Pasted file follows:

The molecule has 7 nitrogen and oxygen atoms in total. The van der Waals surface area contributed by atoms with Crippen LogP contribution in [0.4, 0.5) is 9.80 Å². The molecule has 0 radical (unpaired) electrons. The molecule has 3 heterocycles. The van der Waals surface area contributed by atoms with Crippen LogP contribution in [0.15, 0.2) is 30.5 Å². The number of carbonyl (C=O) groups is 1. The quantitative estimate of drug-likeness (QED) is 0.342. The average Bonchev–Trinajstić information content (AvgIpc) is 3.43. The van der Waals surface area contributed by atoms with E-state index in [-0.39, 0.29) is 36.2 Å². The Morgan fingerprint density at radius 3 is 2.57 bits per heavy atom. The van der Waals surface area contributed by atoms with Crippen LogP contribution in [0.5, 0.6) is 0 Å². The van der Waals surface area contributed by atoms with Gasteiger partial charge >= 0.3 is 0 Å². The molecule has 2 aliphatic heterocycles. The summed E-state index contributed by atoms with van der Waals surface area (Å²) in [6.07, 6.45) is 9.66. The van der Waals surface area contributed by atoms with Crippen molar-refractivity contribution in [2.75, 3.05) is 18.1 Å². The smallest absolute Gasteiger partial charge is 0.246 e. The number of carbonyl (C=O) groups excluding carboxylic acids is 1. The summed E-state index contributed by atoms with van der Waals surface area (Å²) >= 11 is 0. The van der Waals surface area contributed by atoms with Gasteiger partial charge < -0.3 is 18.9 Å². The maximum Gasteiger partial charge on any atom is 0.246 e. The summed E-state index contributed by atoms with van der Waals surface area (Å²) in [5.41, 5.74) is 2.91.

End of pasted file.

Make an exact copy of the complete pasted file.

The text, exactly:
The molecule has 7 nitrogen and oxygen atoms in total. The van der Waals surface area contributed by atoms with Crippen LogP contribution in [0.4, 0.5) is 9.80 Å². The molecule has 0 radical (unpaired) electrons. The molecule has 3 heterocycles. The van der Waals surface area contributed by atoms with Crippen LogP contribution in [0.15, 0.2) is 30.5 Å². The number of carbonyl (C=O) groups is 1. The quantitative estimate of drug-likeness (QED) is 0.342. The average Bonchev–Trinajstić information content (AvgIpc) is 3.43. The van der Waals surface area contributed by atoms with E-state index in [-0.39, 0.29) is 36.2 Å². The Morgan fingerprint density at radius 3 is 2.57 bits per heavy atom. The van der Waals surface area contributed by atoms with Crippen LogP contribution in [0.5, 0.6) is 0 Å². The van der Waals surface area contributed by atoms with Gasteiger partial charge >= 0.3 is 0 Å². The molecule has 2 aliphatic heterocycles. The summed E-state index contributed by atoms with van der Waals surface area (Å²) in [6.07, 6.45) is 9.66. The van der Waals surface area contributed by atoms with Crippen molar-refractivity contribution in [2.75, 3.05) is 18.1 Å². The smallest absolute Gasteiger partial charge is 0.246 e. The number of carbonyl (C=O) groups excluding carboxylic acids is 1. The summed E-state index contributed by atoms with van der Waals surface area (Å²) >= 11 is 0. The van der Waals surface area contributed by atoms with Gasteiger partial charge < -0.3 is 18.9 Å². The maximum Gasteiger partial charge on any atom is 0.246 e. The summed E-state index contributed by atoms with van der Waals surface area (Å²) in [5.41, 5.74) is 2.91.